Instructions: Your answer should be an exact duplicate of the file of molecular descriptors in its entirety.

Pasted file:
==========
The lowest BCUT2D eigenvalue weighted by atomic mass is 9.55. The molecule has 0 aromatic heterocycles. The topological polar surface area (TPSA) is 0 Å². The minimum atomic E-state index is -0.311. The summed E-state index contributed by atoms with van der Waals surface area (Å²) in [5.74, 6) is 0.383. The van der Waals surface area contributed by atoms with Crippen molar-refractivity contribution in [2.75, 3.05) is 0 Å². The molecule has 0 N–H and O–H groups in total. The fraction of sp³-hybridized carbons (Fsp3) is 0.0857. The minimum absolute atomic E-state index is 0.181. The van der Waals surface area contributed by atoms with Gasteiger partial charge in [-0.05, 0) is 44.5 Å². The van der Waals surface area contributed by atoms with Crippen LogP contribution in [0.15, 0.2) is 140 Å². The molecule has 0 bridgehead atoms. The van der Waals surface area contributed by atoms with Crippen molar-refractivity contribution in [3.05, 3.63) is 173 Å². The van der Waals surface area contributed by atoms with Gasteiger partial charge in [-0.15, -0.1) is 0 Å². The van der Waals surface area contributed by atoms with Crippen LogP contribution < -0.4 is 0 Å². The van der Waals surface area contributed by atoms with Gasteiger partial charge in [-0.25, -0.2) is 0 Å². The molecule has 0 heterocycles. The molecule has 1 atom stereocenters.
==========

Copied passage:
The lowest BCUT2D eigenvalue weighted by atomic mass is 9.55. The molecule has 0 aromatic heterocycles. The topological polar surface area (TPSA) is 0 Å². The minimum atomic E-state index is -0.311. The summed E-state index contributed by atoms with van der Waals surface area (Å²) in [5.74, 6) is 0.383. The van der Waals surface area contributed by atoms with Crippen molar-refractivity contribution in [2.75, 3.05) is 0 Å². The molecule has 0 N–H and O–H groups in total. The fraction of sp³-hybridized carbons (Fsp3) is 0.0857. The minimum absolute atomic E-state index is 0.181. The van der Waals surface area contributed by atoms with Gasteiger partial charge in [-0.05, 0) is 44.5 Å². The van der Waals surface area contributed by atoms with Crippen LogP contribution in [0.15, 0.2) is 140 Å². The molecule has 0 bridgehead atoms. The van der Waals surface area contributed by atoms with Crippen molar-refractivity contribution in [3.05, 3.63) is 173 Å². The van der Waals surface area contributed by atoms with Gasteiger partial charge in [-0.15, -0.1) is 0 Å². The van der Waals surface area contributed by atoms with Crippen LogP contribution < -0.4 is 0 Å². The van der Waals surface area contributed by atoms with Gasteiger partial charge in [-0.25, -0.2) is 0 Å². The molecule has 0 heterocycles. The molecule has 1 atom stereocenters.